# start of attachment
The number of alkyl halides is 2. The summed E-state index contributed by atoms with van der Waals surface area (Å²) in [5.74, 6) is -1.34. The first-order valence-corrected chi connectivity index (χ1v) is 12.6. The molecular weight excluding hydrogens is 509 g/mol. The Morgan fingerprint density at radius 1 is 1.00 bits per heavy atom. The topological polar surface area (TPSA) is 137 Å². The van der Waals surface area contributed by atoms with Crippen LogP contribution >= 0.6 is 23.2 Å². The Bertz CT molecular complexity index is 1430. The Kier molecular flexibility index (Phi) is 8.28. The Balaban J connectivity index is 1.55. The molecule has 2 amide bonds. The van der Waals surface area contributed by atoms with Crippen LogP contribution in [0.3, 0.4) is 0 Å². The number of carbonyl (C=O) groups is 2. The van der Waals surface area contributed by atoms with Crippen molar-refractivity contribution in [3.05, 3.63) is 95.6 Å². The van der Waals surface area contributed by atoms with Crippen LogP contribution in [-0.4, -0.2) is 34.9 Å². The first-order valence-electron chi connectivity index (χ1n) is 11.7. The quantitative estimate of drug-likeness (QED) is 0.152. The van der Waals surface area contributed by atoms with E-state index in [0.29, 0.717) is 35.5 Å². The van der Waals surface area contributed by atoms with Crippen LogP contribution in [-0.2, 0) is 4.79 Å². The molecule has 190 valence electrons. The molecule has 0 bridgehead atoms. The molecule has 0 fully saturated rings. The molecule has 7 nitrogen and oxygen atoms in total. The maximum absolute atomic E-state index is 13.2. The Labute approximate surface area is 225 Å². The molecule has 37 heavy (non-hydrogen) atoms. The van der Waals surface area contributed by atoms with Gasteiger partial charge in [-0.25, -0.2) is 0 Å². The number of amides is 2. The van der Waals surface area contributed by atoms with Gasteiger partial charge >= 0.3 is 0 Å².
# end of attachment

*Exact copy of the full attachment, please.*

The number of alkyl halides is 2. The summed E-state index contributed by atoms with van der Waals surface area (Å²) in [5.74, 6) is -1.34. The first-order valence-corrected chi connectivity index (χ1v) is 12.6. The molecular weight excluding hydrogens is 509 g/mol. The Morgan fingerprint density at radius 1 is 1.00 bits per heavy atom. The topological polar surface area (TPSA) is 137 Å². The van der Waals surface area contributed by atoms with Crippen LogP contribution >= 0.6 is 23.2 Å². The Bertz CT molecular complexity index is 1430. The Kier molecular flexibility index (Phi) is 8.28. The Balaban J connectivity index is 1.55. The molecule has 2 amide bonds. The van der Waals surface area contributed by atoms with Crippen LogP contribution in [0.3, 0.4) is 0 Å². The number of carbonyl (C=O) groups is 2. The van der Waals surface area contributed by atoms with Crippen molar-refractivity contribution in [3.05, 3.63) is 95.6 Å². The van der Waals surface area contributed by atoms with Crippen LogP contribution in [-0.4, -0.2) is 34.9 Å². The first-order valence-electron chi connectivity index (χ1n) is 11.7. The quantitative estimate of drug-likeness (QED) is 0.152. The van der Waals surface area contributed by atoms with E-state index in [0.29, 0.717) is 35.5 Å². The van der Waals surface area contributed by atoms with Crippen LogP contribution in [-0.2, 0) is 4.79 Å². The molecule has 190 valence electrons. The molecule has 0 bridgehead atoms. The molecule has 0 fully saturated rings. The molecule has 7 nitrogen and oxygen atoms in total. The maximum absolute atomic E-state index is 13.2. The Labute approximate surface area is 225 Å². The molecule has 37 heavy (non-hydrogen) atoms. The van der Waals surface area contributed by atoms with Gasteiger partial charge in [-0.25, -0.2) is 0 Å². The number of amides is 2. The van der Waals surface area contributed by atoms with Gasteiger partial charge >= 0.3 is 0 Å².